South Portland residents organize for school advocacy, oversight
SOUTH PORTLAND — When a $5.8 million bond for high school and middle school improvements was being presented to voters last year, a group of parents got together to build support and turn out the vote.
Since the passage of the school improvement bond, the group, bolstered by parent organizations at each of the city's eight schools, has continued to take an active interest in direction of city schools.
Members of the Partnership for South Portland Schools have had a prominent voice – both supportive and critical – in this year's budget process.
"If we can get this thing as big as we want, there are going to be a lot of different opinions in the room," said partnership member Ross Little, a parent who is also a member of the Secondary Schools Facility Committee.
Partnership members implored the School Board to defy the City Council by proposing a tax increase to preserve school programs and vetoing a proposal to close Mahoney Middle School next year.
They also criticized school officials for lacking a long-term plan for the district, especially on facility needs at the high school and middle schools. Members faulted officials for pursuing a $42 million building plan for the high school without having a financial plan to pay for it.
Little said there are more than 100 parents who have joined the partnership's e-mail list to receive information about school issues and to keep informed about meetings.
"This is going to be a conduit for information for people who need that information," Little said. "We really see this as a community-wide organization."
The leadership structure of the group, whose organizers include Peter Stocks and Susan Adams, is nebulous at best, Little said.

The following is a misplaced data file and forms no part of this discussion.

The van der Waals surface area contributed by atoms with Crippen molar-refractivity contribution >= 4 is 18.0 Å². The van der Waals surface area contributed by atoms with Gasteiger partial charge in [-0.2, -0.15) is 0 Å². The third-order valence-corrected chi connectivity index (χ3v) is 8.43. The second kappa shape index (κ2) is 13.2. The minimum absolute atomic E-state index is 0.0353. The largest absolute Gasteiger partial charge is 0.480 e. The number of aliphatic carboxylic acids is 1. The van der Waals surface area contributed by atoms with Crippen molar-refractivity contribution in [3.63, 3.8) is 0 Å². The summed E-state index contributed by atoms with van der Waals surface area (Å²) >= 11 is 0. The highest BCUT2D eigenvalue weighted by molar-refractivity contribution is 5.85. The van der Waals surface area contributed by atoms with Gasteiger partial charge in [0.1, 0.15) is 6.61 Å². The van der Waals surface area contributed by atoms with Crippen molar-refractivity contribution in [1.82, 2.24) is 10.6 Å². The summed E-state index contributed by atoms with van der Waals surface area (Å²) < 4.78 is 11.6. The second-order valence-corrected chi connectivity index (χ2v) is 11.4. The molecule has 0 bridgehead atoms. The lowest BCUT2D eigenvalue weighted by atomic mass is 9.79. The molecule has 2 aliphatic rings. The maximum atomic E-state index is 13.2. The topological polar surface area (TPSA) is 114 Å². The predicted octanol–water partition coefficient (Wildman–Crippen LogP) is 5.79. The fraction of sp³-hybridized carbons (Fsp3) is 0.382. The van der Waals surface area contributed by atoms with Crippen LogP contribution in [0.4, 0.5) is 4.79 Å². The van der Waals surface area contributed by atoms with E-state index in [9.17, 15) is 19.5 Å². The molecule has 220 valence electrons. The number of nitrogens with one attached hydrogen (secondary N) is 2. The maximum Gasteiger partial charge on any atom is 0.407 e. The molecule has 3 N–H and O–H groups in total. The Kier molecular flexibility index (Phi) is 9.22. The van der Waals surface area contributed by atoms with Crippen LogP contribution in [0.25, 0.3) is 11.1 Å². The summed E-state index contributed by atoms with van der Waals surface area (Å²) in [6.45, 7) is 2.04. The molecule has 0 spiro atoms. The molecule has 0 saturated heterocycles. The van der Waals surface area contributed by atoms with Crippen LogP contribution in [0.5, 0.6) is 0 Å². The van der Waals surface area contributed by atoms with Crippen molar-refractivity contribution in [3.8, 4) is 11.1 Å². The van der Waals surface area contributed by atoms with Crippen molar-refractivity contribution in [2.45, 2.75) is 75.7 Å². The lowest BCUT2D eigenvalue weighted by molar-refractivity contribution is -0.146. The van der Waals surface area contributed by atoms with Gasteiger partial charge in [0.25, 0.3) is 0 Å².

The partnership was originally established to become an academic booster club, one inspired by the success of the South Portland Music Boosters, which thousands of dollars annually to preserve music programs that would have vanished.
Little said the group is also following the Cape Elizabeth Education Foundation model. The non-profit Cape group solicits corporate donations and holds fundraisers to enhance school programs, he said.
Melissa Linscott said she became involved in the partnership not only because she has two elementary-aged children in the school system, but as a real estate agent, she is concerned about the impact the school system has on property values and marketability of South Portland homes.
"We do run across a lot of families looking to move to greater Portland and schools are at the top of their list," Linscott said. "I do have a concern that we're not looking far enough into the future at the issues and how they are interconnected."
Linscott said one of her goals is to compel the city to develop five- and 10-year comprehensive plans for the education system, since future budget cycles are expected to be as difficult, if not more difficult, than the current one.
"There are going to be other things that come up," she said. "From what I've seen, (the schools operate in) a reactionary, crisis mode."
While parent groups have organized in the past, Linscott and Little said those groups were typically inspired by single issues. They said this appears to be the first time a concerted effort has gone into building a lasting, citywide grassroots group.
Little said the goal is to reach consensus whenever possible and then present the group's view to school and city leaders. Where the group lacks consensus, individual members typically speak for themselves, armed with information and talking points formed through their discussions with the partnership.
Partnership meetings would also become a place where city leaders could get a pulse on the often time diverse opinions of the community, Little said.
"We want to include people, not exclude people," he said. "There is no other way to do it."
Randy Billings can be reached at 781-3661 ext. 100 or email@example.com